Simulation run is finished

Fifth Step: Analyzing the Results

First let’s take a look at the convergence plot by selecting the ‘Convergence plot’ element under the finished simulation run. We can see that the maximum residuals for all fields have fallen below 2e-4, which is a low value, and a good indication that the computation was successful.

Residuals convergence plot
Residuals convergence plot

Now lets visualize the temperature distribution around the chips. For that, select the ‘Solution Fields’ element under the finished simulation run. The posprocessor tool will load. Then:

  1. Select the ‘+’ icon next to the ‘Cutting Planes’ option to create a new cut view.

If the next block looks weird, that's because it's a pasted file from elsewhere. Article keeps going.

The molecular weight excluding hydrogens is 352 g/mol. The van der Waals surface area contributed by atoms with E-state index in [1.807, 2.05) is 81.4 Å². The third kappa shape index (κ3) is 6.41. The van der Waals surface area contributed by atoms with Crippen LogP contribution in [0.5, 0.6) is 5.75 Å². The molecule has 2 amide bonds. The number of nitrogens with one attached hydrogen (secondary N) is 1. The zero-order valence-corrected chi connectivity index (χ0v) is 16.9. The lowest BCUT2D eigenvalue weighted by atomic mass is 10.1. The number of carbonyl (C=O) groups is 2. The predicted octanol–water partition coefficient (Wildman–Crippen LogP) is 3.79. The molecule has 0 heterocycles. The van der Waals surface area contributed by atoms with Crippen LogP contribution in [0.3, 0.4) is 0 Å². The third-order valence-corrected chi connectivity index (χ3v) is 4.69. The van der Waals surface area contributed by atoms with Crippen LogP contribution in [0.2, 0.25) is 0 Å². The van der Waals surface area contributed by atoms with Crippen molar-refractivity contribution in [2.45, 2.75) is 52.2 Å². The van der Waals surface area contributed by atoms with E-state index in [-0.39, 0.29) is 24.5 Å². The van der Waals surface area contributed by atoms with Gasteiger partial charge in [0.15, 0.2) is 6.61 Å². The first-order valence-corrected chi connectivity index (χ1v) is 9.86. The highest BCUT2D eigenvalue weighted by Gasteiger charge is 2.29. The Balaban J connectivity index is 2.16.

2. Make sure the normal is Z.
  3. Use the ‘Point’ slider to move the plane until it cuts both chips.
  4. Select the ‘Temperature’ scalar field to be visualized.
Temperature field on the cutting plane
Temperature field on the cutting plane

In order to get a better visualization, we will change the colorbar range. For that, double click the colorbar and change the ‘Range mode’ to ‘Manual’. Then set the ‘Min value’ to ‘293 °K’ (~20 °C) and the ‘Max value’ to ‘306 °K’ (~33°C).

Improved colorbar scale
Improved colorbar scale

Finally, to visualize the air flow directions, we create a vector plot. This is done by selecting the ‘Cutting Plane 1’ we previously created, and selecting ‘Velocity’ for the vector field.

Final plot with temperature and flow visualization
Final plot with temperature and flow visualization